Kit foxes have a slim body, with ears that are relatively much larger than any other member of the family Canidae, and its tail is long and bushy, about 40% of its total length. The legs look long and slender, typical of the red fox, and the soles of its feet have hair. The nose appears long and slender. Dorsal coloration in a light grizzled or yellowish-gray. The grizzled appearance is from guard hairs that are tipped with black. Its color on the sides and underneath varies from light buff to white. Total length is 28 ¾ to 33 inches (66-82 cm), the tail is 10 ¼ to 12 5/8 inches (26-32 cm), weight is about 4.25 to nearly 5 pounds (1.9-2.2 kg).
The kit fox ranges over the Great Basin from southwestern Idaho and southeastern Oregon south and east through Utah and southern Wyoming, into central California, Arizona, New Mexico, western Texas and south into northern Mexico. It is typically found in the deserts of this region. In Idaho, the species has been recorded only in Owyhee, Elmore and Oneida counties.
The kit fox is an inhabitant of dry country. They are found in desert and semiarid regions. They prefer flat, shrub-grass communities with very sparse ground cover and light, desert soils. They also occupy sand dunes which often have more cover. Throughout the Great Basin, they occur in shadscale, greasewood and sagebrush.
They are primarily, predators on rodents. They seem to rely on jackrabbits and kangaroo rats, but also take various ground nesting birds, reptiles and insects.
Kit foxes hunt and forage for food at night, but little information exists on their habits in Idaho. Den sites consist of a narrow tunnel entrance, usually with more than one entrance, ranging from 2 upward (24 entrances were recorded at a kit fox dens site), and the dens range from 10 to 20 feet long (3-6 m) and reach depths of about 48 inches (121 cm). Dens appear to be somewhat clustered, but most in a particular area are vacant. A pair of foxes will use more than one den per year. population density in Utah ranged from 2 adults per 640 acres (259 ha) to 1 adult per 640 acres (259 ha). Little information is available on their home range requirements, but in Utah, kit foxes rarely ranged more than 1.9 miles (3 km) from their den site. Home range of different families overlap, but they usually don't occupy the same area at the same time. There is no evidence of territorialism or territorial marking in kit foxes. Their populations have been decimated by indiscriminate hunting, trapping and rodent poisoning.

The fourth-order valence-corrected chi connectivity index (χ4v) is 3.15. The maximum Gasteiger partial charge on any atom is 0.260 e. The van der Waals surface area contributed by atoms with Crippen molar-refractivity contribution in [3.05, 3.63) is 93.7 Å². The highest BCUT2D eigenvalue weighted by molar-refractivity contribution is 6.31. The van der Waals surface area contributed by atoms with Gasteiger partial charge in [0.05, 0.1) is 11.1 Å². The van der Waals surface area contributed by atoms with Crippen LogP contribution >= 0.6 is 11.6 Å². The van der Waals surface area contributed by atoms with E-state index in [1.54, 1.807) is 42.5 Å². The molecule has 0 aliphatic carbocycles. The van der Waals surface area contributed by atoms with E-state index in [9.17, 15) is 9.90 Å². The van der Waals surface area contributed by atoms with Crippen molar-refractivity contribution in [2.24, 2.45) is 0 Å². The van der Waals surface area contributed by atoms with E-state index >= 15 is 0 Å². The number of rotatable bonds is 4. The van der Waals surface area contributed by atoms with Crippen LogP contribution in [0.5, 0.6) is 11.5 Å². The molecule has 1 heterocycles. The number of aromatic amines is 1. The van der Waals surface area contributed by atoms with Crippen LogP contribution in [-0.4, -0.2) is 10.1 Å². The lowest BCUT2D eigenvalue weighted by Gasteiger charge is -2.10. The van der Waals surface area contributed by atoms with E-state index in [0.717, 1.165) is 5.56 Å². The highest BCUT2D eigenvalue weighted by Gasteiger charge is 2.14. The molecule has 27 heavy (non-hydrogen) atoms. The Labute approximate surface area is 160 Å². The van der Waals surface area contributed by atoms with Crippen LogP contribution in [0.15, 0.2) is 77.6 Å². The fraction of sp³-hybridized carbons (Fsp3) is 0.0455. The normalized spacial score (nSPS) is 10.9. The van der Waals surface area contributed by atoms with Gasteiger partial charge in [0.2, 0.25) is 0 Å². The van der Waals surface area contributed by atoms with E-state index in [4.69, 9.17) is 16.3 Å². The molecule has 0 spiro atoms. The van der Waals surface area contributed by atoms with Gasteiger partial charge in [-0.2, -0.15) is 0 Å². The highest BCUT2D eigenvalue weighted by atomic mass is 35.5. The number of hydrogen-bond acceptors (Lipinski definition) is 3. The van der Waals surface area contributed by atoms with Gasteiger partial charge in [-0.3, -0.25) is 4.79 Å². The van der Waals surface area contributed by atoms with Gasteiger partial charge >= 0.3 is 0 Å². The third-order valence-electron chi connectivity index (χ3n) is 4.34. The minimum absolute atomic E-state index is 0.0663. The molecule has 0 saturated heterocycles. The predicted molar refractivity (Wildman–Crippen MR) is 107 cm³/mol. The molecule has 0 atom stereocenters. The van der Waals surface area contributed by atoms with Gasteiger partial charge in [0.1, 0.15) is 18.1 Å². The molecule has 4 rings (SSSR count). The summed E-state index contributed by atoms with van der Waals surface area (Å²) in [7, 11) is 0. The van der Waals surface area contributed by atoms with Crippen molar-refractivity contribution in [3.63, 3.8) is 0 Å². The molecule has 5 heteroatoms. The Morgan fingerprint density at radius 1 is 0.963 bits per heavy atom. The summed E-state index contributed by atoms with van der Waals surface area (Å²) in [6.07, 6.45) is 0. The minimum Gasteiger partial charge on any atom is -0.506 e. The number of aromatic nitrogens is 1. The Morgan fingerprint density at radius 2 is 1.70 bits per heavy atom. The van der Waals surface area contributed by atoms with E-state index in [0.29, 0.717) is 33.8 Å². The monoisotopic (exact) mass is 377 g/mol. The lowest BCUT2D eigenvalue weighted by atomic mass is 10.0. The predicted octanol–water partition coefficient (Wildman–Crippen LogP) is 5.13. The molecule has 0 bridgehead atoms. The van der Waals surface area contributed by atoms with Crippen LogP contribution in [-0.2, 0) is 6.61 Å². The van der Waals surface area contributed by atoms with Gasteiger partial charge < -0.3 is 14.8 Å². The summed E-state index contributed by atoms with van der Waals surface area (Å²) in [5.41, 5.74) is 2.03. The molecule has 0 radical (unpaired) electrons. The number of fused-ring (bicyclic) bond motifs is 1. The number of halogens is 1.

Females search for den sites in early Fall, and males join them in late Fall. Breeding occurs in December and January. After a Gestation period of 49 to 56 days, young are born in February or March. Males help the female raise the young by bringing food into the den. It appears that some pairs mate for life, but there is evidence that they don't hunt together. Pups emerge from the den after about 30 days, and begin to hunt with the parents at 3 to 4 months. Pups usually begin dispersing in October.
|Status:||Protected nongame species|